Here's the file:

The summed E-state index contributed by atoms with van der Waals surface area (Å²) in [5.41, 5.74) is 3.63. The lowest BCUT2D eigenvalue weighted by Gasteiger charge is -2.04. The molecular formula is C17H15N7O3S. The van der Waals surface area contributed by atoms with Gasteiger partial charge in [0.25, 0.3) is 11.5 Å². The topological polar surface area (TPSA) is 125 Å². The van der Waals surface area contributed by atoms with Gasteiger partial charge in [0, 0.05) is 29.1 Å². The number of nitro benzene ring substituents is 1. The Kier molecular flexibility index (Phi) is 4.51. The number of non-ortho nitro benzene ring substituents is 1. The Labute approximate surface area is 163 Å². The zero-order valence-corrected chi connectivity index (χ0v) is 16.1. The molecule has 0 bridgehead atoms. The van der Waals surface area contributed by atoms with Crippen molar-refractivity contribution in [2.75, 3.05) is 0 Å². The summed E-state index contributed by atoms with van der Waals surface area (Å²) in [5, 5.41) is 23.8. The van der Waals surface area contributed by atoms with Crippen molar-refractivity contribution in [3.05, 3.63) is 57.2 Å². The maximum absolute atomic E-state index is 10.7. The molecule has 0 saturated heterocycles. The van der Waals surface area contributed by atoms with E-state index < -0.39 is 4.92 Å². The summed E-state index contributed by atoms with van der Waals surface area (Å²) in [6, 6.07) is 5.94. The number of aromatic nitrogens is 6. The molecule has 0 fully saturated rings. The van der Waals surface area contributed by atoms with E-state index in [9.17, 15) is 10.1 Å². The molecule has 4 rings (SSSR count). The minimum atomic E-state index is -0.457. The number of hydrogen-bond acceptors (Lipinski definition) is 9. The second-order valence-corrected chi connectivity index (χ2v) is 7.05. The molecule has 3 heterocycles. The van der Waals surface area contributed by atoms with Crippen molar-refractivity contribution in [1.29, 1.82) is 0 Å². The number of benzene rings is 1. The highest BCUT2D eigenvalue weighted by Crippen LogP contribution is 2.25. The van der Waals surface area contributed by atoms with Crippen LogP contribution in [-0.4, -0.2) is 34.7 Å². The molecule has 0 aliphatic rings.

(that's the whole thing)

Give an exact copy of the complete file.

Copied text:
The summed E-state index contributed by atoms with van der Waals surface area (Å²) in [5.41, 5.74) is 3.63. The lowest BCUT2D eigenvalue weighted by Gasteiger charge is -2.04. The molecular formula is C17H15N7O3S. The van der Waals surface area contributed by atoms with Gasteiger partial charge in [0.25, 0.3) is 11.5 Å². The topological polar surface area (TPSA) is 125 Å². The van der Waals surface area contributed by atoms with Gasteiger partial charge in [0, 0.05) is 29.1 Å². The number of nitro benzene ring substituents is 1. The Kier molecular flexibility index (Phi) is 4.51. The number of non-ortho nitro benzene ring substituents is 1. The Labute approximate surface area is 163 Å². The zero-order valence-corrected chi connectivity index (χ0v) is 16.1. The molecule has 0 bridgehead atoms. The van der Waals surface area contributed by atoms with Crippen molar-refractivity contribution in [2.75, 3.05) is 0 Å². The summed E-state index contributed by atoms with van der Waals surface area (Å²) in [5, 5.41) is 23.8. The van der Waals surface area contributed by atoms with Crippen molar-refractivity contribution in [3.05, 3.63) is 57.2 Å². The maximum absolute atomic E-state index is 10.7. The molecule has 0 saturated heterocycles. The van der Waals surface area contributed by atoms with E-state index < -0.39 is 4.92 Å². The summed E-state index contributed by atoms with van der Waals surface area (Å²) in [6, 6.07) is 5.94. The number of aromatic nitrogens is 6. The molecule has 0 fully saturated rings. The van der Waals surface area contributed by atoms with E-state index in [9.17, 15) is 10.1 Å². The molecule has 4 rings (SSSR count). The minimum atomic E-state index is -0.457. The number of hydrogen-bond acceptors (Lipinski definition) is 9. The second-order valence-corrected chi connectivity index (χ2v) is 7.05. The molecule has 3 heterocycles. The van der Waals surface area contributed by atoms with Crippen molar-refractivity contribution in [1.29, 1.82) is 0 Å². The number of benzene rings is 1. The highest BCUT2D eigenvalue weighted by Crippen LogP contribution is 2.25. The van der Waals surface area contributed by atoms with Crippen LogP contribution in [-0.4, -0.2) is 34.7 Å². The molecule has 0 aliphatic rings.